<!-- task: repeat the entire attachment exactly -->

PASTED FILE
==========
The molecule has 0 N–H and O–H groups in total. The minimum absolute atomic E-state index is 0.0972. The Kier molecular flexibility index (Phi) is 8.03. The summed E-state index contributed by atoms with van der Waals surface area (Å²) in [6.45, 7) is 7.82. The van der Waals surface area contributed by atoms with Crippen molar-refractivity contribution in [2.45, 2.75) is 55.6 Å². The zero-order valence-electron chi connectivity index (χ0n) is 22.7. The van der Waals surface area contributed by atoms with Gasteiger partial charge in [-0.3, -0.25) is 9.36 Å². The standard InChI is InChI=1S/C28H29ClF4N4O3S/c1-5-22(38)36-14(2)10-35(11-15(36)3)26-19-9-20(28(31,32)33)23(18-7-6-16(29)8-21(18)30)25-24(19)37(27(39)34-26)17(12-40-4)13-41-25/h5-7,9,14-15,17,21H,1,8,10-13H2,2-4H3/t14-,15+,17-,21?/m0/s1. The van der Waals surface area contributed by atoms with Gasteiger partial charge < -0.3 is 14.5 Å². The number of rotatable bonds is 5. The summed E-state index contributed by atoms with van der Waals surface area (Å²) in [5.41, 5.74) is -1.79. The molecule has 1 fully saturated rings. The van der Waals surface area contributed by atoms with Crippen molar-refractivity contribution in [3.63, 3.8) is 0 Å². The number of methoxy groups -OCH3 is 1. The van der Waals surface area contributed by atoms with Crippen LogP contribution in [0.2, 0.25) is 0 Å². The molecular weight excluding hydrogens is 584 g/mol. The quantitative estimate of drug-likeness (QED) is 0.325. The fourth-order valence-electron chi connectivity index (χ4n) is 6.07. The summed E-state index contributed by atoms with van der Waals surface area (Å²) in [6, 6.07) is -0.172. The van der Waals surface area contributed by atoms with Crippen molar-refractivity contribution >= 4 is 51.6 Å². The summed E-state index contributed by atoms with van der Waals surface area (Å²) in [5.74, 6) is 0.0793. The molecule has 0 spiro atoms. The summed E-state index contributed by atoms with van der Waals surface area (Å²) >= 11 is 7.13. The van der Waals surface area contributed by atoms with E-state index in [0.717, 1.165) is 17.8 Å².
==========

The molecule has 0 N–H and O–H groups in total. The minimum absolute atomic E-state index is 0.0972. The Kier molecular flexibility index (Phi) is 8.03. The summed E-state index contributed by atoms with van der Waals surface area (Å²) in [6.45, 7) is 7.82. The van der Waals surface area contributed by atoms with Crippen molar-refractivity contribution in [2.45, 2.75) is 55.6 Å². The zero-order valence-electron chi connectivity index (χ0n) is 22.7. The van der Waals surface area contributed by atoms with Gasteiger partial charge in [-0.3, -0.25) is 9.36 Å². The standard InChI is InChI=1S/C28H29ClF4N4O3S/c1-5-22(38)36-14(2)10-35(11-15(36)3)26-19-9-20(28(31,32)33)23(18-7-6-16(29)8-21(18)30)25-24(19)37(27(39)34-26)17(12-40-4)13-41-25/h5-7,9,14-15,17,21H,1,8,10-13H2,2-4H3/t14-,15+,17-,21?/m0/s1. The van der Waals surface area contributed by atoms with Gasteiger partial charge < -0.3 is 14.5 Å². The number of rotatable bonds is 5. The summed E-state index contributed by atoms with van der Waals surface area (Å²) in [5.41, 5.74) is -1.79. The molecule has 1 fully saturated rings. The van der Waals surface area contributed by atoms with Crippen molar-refractivity contribution in [3.63, 3.8) is 0 Å². The number of methoxy groups -OCH3 is 1. The van der Waals surface area contributed by atoms with Crippen LogP contribution in [0.2, 0.25) is 0 Å². The molecular weight excluding hydrogens is 584 g/mol. The quantitative estimate of drug-likeness (QED) is 0.325. The fourth-order valence-electron chi connectivity index (χ4n) is 6.07. The summed E-state index contributed by atoms with van der Waals surface area (Å²) in [6, 6.07) is -0.172. The van der Waals surface area contributed by atoms with Crippen molar-refractivity contribution >= 4 is 51.6 Å². The summed E-state index contributed by atoms with van der Waals surface area (Å²) in [5.74, 6) is 0.0793. The molecule has 0 spiro atoms. The summed E-state index contributed by atoms with van der Waals surface area (Å²) >= 11 is 7.13. The van der Waals surface area contributed by atoms with E-state index in [0.717, 1.165) is 17.8 Å².